The plane, which arrived in the late morning (around 0900 GMT) in the Jordanian capital Amman according to local authorities, was carrying around 100 Yemeni passengers, most of them sick or elderly, AFP correspondents have noted. .

“I’m so happy with the opening of Sanaa airport,” Loutfia, a wheelchair passenger who declined to give her last name, told AFP. “Today is a day of celebration and I hope it will continue God willing,” she added in tears.

The aircraft took off shortly after 9 a.m. local time (0600 GMT) for a flight of about three hours before landing in Amman. Another plane is due to leave the Jordanian capital for Sanaa later in the afternoon.

“I came to Jordan to treat my three-year-old daughter who has a brain tumor,” Mohamed Zaid told AFP on his arrival in Amman.

“The plane was full of people who had lost hope of any treatment in Yemen and had been waiting for this opportunity for seven years,” he added.

In a statement, the UN envoy for Yemen, Hans Grundberg, welcomed an “important and long-awaited step” by the many Yemenis who want “to seek treatment abroad, pursue studies, seize professional opportunities or reunite with loved ones”.

Washington also welcomed this advance. “The United States encourages the parties to seize this opportunity to advance peace efforts more generally for the good of the Yemeni people,” Secretary of State Anthony Blinken said in a statement.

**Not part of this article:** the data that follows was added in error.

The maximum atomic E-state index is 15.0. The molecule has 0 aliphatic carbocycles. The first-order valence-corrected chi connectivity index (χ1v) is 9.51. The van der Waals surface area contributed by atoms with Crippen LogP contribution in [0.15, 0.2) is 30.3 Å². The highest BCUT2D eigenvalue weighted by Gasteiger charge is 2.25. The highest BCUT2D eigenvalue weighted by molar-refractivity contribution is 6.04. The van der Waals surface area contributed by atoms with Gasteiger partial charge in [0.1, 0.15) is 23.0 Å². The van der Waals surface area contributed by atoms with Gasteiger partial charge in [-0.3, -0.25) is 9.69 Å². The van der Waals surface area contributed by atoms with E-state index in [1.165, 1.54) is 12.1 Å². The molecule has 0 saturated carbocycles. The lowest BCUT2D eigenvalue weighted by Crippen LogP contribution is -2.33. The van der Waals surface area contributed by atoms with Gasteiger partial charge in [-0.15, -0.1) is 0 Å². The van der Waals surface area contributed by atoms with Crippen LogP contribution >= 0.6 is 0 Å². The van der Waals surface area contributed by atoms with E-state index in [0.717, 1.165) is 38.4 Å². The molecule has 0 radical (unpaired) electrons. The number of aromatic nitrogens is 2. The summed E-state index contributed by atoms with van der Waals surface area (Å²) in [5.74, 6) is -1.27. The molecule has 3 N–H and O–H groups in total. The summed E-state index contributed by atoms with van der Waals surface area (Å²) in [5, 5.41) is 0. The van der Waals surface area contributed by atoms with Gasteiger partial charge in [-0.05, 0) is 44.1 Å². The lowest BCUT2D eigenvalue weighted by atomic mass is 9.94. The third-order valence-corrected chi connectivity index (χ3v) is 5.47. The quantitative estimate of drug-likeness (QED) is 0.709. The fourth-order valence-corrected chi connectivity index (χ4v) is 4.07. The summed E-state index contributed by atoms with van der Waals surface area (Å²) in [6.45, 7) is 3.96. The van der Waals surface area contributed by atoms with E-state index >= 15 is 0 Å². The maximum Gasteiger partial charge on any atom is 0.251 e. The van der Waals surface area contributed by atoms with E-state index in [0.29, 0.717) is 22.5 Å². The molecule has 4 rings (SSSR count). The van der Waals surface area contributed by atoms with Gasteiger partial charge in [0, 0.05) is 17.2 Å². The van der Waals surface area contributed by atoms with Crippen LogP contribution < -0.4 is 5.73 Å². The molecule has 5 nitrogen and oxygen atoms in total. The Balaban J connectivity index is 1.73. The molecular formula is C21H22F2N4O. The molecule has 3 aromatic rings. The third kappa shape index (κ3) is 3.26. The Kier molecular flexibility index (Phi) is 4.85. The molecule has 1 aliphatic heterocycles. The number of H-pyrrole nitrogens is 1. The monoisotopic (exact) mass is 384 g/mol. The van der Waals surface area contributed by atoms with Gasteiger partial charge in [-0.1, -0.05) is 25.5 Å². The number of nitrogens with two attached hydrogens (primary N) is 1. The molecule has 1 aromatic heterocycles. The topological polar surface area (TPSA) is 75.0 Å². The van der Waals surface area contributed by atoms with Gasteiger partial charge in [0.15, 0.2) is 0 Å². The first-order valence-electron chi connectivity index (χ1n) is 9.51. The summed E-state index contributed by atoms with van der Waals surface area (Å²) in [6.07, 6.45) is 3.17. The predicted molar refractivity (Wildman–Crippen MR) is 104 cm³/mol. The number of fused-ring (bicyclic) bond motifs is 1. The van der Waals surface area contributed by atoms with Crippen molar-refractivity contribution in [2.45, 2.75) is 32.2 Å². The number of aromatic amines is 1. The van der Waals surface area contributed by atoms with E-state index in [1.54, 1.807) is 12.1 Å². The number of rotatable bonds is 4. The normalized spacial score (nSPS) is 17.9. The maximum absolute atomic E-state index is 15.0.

Houthi rebels took control of the Yemeni capital in 2014, sparking a bloody conflict with the internationally recognized government.

A military coalition led by neighboring Saudi Arabia has been intervening since 2015 to support loyalist forces.

This coalition controls all of Yemen’s air and sea space, including areas where rebels have taken power, particularly in the northwest of this poor country on the Arabian Peninsula.

Only UN flights have been allowed at the airport in the Yemeni capital since 2016.

The Houthis, close to Iran, accuse Riyadh of maintaining a “blockade” on Yemen, the Saudis saying they want to guard against arms smuggling and other clandestine activities.

Since April 2, the parties in conflict have observed a national truce which has given a rare glimmer of hope to a population of around 30 million, delivered to one of the worst humanitarian tragedies in the world.

This truce provides, in addition to a relatively well-respected ceasefire, the gradual opening of Sanaa airport to commercial flights.

These long-awaited flights will not, however, be sufficient to meet “the enormous needs” of the Yemeni population, largely cut off from the world in recent years, warns Raed Jabal, deputy director of the Civil Aviation Authority.

“We ask the UN and the competent authorities for the permanent opening of Sanaa airport for all the Yemeni people, without any restrictions or conditions,” he told reporters, just before attending. when the first plane departs.

– “Save lives” –

In a statement, the Norwegian Refugee Council hailed Monday’s flight as “one of the main objectives of the truce”.

“If the parties to the conflict continue to cooperate to ensure regular flights to and from Sanaa, they can help save thousands of lives, prevent premature deaths and support the country’s economy,” Erin said. Hutchinson, director of the NGO for Yemen.

The war caused a collapse of the economy and infrastructure, including hospitals, in a country already among the poorest in the world.

The conflict in Yemen has left nearly 380,000 dead (direct and indirect victims of the war) and millions displaced, parked in makeshift camps and faced with disease and a lack of drinking water.

A large part of the population is in conditions of acute hunger close to famine, according to various humanitarian organizations.